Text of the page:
Senate: Power Generation and Storage Research.—The Committee continues to support Navy investments in power generation and energy storage research, and recommends an increase of $5,000,000 for that purpose. The Committee understands that development and deployment of lithium-ion batteries are critical to Department of Defense missions, but that safety incidents restrict their operational use. Therefore, the Committee believes that the development and qualification of materials technologies, including nonflammable electrolytes, to reduce the risk of thermal runaway and improve safety in lithium-ion batteries should be a research priority.
All Solid-State Battery Technology.—The Committee recognizes that development of all solid-state battery technology could dramatically increase the energy density of current batteries while providing a safer power system by eliminating the need for a flammable electrolyte and reducing the complexity of the battery management system. Batteries with higher energy densities would improve a soldier’s warfighting capability by reducing the weight of multiple batteries required for combat operations. The Committee encourages the Secretary of Defense to continue investments that improve battery densities thereby reducing the weight carried by soldiers in the field. Alternative energy Senate: Air Force Alternative Energy Research.—The Committee is concerned that the Air Force is under-emphasizing the transition of alternative energy research into Air Force enterprise requirements. Therefore, the Committee directs the Secretary of the Air Force to report to the congressional defense committees not later than 90 days after enactment of this act detailing how the Air Force aligns its alternative energy research agenda with enterprise requirements. The report should include the metrics used to evaluate how the expenditure of funds serve the goals identified in its Energy Flight Plan: 2017–2036 and how the Air Force plans to transition existing alternative energy research, development, test and evaluation projects to meet Air Force energy requirements.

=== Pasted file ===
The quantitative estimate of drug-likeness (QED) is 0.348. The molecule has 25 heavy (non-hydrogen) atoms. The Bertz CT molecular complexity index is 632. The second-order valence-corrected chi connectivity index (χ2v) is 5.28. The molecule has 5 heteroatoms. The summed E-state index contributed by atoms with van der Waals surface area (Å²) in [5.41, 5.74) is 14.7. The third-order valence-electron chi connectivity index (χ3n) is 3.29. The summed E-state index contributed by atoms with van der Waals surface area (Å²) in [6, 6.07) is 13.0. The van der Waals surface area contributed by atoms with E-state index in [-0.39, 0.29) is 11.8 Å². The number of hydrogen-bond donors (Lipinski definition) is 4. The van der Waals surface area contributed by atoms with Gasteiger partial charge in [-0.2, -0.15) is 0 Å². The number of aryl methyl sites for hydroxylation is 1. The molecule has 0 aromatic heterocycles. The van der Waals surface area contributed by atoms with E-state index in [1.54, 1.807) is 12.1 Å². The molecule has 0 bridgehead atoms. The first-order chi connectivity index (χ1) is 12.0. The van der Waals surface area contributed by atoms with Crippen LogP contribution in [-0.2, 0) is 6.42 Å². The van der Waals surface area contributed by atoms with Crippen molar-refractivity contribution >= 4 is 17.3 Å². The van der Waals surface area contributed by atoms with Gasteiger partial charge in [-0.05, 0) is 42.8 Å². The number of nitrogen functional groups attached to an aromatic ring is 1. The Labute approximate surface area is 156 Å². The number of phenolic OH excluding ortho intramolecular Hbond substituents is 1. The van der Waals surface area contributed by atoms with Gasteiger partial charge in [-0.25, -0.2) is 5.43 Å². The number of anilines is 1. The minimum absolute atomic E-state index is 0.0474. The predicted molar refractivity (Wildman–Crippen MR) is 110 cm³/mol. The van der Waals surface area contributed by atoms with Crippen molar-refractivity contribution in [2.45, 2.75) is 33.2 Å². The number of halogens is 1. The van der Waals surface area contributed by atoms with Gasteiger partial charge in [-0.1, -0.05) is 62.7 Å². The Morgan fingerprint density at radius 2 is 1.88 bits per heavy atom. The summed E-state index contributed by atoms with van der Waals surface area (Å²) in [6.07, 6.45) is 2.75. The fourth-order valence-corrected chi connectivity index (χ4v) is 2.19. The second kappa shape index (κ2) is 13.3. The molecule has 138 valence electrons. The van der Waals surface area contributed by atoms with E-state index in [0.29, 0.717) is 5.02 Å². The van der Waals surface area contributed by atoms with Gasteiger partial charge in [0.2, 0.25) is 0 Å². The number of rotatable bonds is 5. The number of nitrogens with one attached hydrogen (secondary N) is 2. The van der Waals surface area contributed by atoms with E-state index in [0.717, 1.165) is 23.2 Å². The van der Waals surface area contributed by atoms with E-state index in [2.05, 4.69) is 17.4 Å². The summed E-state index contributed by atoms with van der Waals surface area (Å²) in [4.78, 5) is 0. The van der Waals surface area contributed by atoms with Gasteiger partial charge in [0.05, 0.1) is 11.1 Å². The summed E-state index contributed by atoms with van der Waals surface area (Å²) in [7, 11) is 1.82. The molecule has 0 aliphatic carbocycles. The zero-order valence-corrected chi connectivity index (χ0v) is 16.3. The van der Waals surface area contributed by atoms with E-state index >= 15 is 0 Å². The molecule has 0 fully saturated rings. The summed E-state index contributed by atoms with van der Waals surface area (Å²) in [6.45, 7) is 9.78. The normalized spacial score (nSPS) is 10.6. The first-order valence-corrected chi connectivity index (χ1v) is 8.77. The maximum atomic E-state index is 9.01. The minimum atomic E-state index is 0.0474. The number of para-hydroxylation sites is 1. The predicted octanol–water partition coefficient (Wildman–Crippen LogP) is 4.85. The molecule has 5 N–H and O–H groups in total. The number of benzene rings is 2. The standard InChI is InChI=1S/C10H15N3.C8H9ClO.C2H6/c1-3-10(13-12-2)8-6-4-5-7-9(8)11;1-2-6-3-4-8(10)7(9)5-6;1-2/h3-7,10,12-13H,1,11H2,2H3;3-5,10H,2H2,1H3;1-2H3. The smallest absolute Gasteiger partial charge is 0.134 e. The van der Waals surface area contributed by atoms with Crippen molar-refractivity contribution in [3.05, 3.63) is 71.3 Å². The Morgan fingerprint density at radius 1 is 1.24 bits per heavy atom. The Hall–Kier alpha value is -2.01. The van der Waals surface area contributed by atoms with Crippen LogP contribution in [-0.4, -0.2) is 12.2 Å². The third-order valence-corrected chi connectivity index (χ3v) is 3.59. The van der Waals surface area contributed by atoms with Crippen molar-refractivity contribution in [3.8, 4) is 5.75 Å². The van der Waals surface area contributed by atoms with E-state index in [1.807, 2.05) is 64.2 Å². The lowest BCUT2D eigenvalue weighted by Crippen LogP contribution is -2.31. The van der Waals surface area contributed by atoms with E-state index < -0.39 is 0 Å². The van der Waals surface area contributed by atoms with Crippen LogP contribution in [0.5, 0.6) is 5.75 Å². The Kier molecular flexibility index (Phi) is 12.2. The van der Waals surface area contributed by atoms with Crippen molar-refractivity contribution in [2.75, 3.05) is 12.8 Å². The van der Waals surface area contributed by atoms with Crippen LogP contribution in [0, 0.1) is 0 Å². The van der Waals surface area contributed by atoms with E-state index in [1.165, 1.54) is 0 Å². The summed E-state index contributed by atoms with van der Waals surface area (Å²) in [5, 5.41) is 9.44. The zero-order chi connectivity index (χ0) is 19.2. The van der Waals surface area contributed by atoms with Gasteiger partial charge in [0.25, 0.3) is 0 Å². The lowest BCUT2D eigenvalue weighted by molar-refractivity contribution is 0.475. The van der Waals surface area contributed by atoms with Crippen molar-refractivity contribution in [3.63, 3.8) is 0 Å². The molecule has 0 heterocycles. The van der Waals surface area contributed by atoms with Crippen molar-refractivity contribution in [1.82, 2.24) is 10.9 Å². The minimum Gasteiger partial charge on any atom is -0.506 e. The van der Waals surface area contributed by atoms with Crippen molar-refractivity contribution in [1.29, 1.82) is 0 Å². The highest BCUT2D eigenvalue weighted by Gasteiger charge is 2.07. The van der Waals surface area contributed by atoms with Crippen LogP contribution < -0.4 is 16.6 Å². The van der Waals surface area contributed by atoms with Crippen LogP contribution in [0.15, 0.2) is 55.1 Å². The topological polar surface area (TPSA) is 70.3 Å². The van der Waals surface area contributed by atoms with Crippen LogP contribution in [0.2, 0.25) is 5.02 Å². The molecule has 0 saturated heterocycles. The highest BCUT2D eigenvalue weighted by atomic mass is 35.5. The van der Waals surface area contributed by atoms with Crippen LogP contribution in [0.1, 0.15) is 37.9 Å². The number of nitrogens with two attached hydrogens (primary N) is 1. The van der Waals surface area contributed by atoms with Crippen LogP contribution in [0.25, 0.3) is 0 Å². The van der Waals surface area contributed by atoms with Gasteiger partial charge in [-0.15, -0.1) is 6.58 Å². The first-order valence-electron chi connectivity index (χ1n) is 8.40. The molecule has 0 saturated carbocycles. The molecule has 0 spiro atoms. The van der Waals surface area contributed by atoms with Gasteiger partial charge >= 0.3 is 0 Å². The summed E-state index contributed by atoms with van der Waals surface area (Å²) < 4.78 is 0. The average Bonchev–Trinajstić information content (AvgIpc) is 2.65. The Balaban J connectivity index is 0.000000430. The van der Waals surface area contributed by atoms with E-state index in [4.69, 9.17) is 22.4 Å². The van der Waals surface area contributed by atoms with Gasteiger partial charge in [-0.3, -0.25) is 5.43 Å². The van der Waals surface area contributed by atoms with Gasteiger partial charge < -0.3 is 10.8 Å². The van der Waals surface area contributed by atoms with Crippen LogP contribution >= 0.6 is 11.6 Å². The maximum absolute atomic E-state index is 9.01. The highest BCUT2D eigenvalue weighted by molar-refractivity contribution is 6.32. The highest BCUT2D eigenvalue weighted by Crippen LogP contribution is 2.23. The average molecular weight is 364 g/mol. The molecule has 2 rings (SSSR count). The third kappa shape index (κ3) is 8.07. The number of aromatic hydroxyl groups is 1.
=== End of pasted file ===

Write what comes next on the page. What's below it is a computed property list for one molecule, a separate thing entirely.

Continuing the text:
House: Trusted Foundry.—The Committee recognizes the importance of obtaining microelectronics from trusted suppliers. The Committee urges the Secretary of Defense to facilitate and encourage competition in the fabrication of microelectronic devices when two or more participants in the Trusted Foundry Program can provide such devices and to expand opportunities for participation in the Trusted Foundry program. Participants in the Trusted Foundry Program should have the opportunity to compete under full, open, and merit-based bidding, to the extent practicable, for all Trusted Foundry contracts.
Senate: Trusted Microelectronics.—In the fiscal year 2019 budget submission, the Department requested $587,320,000 for trusted and assured microelectronics and DARPA’s Electronics Resurgence Initiative. The Committee is pleased to see the Department prioritize programs that will ensure access to trusted microelectronics and develop manufacturing processes for next generation chips. However, the Committee notes that additional funds are needed in fiscal year 2019 for the United States to maintain global microelectronics leadership and added $447,000,000 above the President’s budget request to accelerate multiple efforts. Therefore, the Committee directs the Under Secretary of Defense (Research and Engineering) to provide a report to the congressional defense committees not later than 180 days after enactment of this act which details a plan for using increased resources to accelerate the trusted microelectronics strategy and roadmap. The report shall also include a definition of the scope of the microelectronics problem; an update on domestic manufacturing capability and infrastructure needed to provide legacy and future chips for our weapons systems; and testing protocols that the Department is utilizing to ensure current microelectronics have achieved security assurance.
Silicon carbide electronics
Senate: Silicon Carbide Power Electronics.—The Committee supports the Navy’s investment to develop advanced power and energy technology to meet requirements for higher electric power loads through efficient means. The Committee understands that use of silicon carbide power modules may reduce the size and weight of power conversion modules and other electronic systems necessary for advanced sensors and weapon systems. The Committee recommends $5,000,000 for silicon carbide power electronics research and encourages the Secretary of the Navy to continue to invest in advanced power and energy technology and accelerate the qualification of silicon carbide power modules to be used on highpower, mission critical Navy platforms.